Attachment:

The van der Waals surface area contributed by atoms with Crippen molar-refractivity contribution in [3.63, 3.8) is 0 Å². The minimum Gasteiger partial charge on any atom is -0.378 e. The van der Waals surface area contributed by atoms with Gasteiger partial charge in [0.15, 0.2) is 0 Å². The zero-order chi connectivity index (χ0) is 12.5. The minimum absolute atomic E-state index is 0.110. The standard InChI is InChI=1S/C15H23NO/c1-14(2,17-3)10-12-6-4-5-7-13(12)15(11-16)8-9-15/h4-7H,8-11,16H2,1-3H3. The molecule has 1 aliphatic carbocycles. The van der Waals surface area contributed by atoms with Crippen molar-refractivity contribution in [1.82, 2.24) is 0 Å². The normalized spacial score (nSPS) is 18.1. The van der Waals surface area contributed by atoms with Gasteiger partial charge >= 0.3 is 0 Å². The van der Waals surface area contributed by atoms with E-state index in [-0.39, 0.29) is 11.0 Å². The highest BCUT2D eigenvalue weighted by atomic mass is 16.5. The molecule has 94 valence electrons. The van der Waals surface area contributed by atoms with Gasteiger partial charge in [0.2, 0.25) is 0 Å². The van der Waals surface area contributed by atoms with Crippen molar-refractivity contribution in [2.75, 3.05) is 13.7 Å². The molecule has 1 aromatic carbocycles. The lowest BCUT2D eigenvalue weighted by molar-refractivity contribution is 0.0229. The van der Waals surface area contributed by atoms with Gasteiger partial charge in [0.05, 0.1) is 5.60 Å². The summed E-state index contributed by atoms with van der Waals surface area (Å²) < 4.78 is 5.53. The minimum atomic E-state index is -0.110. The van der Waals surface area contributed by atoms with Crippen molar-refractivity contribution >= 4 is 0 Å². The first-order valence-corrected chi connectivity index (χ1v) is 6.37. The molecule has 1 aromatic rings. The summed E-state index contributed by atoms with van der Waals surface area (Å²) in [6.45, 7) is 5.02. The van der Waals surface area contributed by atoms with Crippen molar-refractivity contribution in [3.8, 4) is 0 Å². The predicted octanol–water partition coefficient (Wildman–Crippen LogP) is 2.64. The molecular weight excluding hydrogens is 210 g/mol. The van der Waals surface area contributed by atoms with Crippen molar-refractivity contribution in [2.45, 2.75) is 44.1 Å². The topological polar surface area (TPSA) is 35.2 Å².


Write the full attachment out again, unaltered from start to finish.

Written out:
The van der Waals surface area contributed by atoms with Crippen molar-refractivity contribution in [3.63, 3.8) is 0 Å². The minimum Gasteiger partial charge on any atom is -0.378 e. The van der Waals surface area contributed by atoms with Gasteiger partial charge in [0.15, 0.2) is 0 Å². The zero-order chi connectivity index (χ0) is 12.5. The minimum absolute atomic E-state index is 0.110. The standard InChI is InChI=1S/C15H23NO/c1-14(2,17-3)10-12-6-4-5-7-13(12)15(11-16)8-9-15/h4-7H,8-11,16H2,1-3H3. The molecule has 1 aliphatic carbocycles. The van der Waals surface area contributed by atoms with Crippen molar-refractivity contribution in [1.82, 2.24) is 0 Å². The normalized spacial score (nSPS) is 18.1. The van der Waals surface area contributed by atoms with Gasteiger partial charge >= 0.3 is 0 Å². The van der Waals surface area contributed by atoms with E-state index in [-0.39, 0.29) is 11.0 Å². The highest BCUT2D eigenvalue weighted by atomic mass is 16.5. The molecule has 94 valence electrons. The van der Waals surface area contributed by atoms with Gasteiger partial charge in [0.2, 0.25) is 0 Å². The van der Waals surface area contributed by atoms with Crippen molar-refractivity contribution in [2.75, 3.05) is 13.7 Å². The molecule has 1 aromatic carbocycles. The lowest BCUT2D eigenvalue weighted by molar-refractivity contribution is 0.0229. The van der Waals surface area contributed by atoms with Gasteiger partial charge in [0.05, 0.1) is 5.60 Å². The summed E-state index contributed by atoms with van der Waals surface area (Å²) < 4.78 is 5.53. The minimum atomic E-state index is -0.110. The van der Waals surface area contributed by atoms with Crippen molar-refractivity contribution >= 4 is 0 Å². The first-order valence-corrected chi connectivity index (χ1v) is 6.37. The molecule has 1 aromatic rings. The summed E-state index contributed by atoms with van der Waals surface area (Å²) in [6.45, 7) is 5.02. The van der Waals surface area contributed by atoms with Crippen molar-refractivity contribution in [3.8, 4) is 0 Å². The predicted octanol–water partition coefficient (Wildman–Crippen LogP) is 2.64. The molecular weight excluding hydrogens is 210 g/mol. The van der Waals surface area contributed by atoms with Crippen molar-refractivity contribution in [2.45, 2.75) is 44.1 Å². The topological polar surface area (TPSA) is 35.2 Å².